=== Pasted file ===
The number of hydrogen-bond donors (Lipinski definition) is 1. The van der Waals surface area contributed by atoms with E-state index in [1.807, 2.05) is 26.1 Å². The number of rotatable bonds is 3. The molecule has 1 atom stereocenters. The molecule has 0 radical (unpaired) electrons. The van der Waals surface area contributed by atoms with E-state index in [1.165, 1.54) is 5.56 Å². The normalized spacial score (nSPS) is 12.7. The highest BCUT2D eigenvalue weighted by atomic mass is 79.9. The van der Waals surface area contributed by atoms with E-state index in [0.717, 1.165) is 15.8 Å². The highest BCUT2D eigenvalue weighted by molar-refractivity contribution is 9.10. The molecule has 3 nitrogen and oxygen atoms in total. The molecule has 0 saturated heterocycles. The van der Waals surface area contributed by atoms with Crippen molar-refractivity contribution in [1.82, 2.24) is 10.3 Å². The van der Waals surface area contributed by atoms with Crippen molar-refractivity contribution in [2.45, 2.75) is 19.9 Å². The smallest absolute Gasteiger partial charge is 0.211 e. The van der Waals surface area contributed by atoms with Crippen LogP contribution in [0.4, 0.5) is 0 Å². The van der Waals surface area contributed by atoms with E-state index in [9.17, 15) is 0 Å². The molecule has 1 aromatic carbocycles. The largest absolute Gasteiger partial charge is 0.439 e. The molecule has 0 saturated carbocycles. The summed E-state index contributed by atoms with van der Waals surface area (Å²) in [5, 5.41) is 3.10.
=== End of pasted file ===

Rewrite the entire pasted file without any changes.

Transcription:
The number of hydrogen-bond donors (Lipinski definition) is 1. The van der Waals surface area contributed by atoms with E-state index in [1.807, 2.05) is 26.1 Å². The number of rotatable bonds is 3. The molecule has 1 atom stereocenters. The molecule has 0 radical (unpaired) electrons. The van der Waals surface area contributed by atoms with E-state index in [1.165, 1.54) is 5.56 Å². The normalized spacial score (nSPS) is 12.7. The highest BCUT2D eigenvalue weighted by atomic mass is 79.9. The van der Waals surface area contributed by atoms with E-state index in [0.717, 1.165) is 15.8 Å². The highest BCUT2D eigenvalue weighted by molar-refractivity contribution is 9.10. The molecule has 3 nitrogen and oxygen atoms in total. The molecule has 0 saturated heterocycles. The van der Waals surface area contributed by atoms with Crippen molar-refractivity contribution in [1.82, 2.24) is 10.3 Å². The van der Waals surface area contributed by atoms with Crippen molar-refractivity contribution in [2.45, 2.75) is 19.9 Å². The smallest absolute Gasteiger partial charge is 0.211 e. The van der Waals surface area contributed by atoms with Crippen LogP contribution in [0.4, 0.5) is 0 Å². The van der Waals surface area contributed by atoms with E-state index in [9.17, 15) is 0 Å². The molecule has 1 aromatic carbocycles. The largest absolute Gasteiger partial charge is 0.439 e. The molecule has 0 saturated carbocycles. The summed E-state index contributed by atoms with van der Waals surface area (Å²) in [5, 5.41) is 3.10.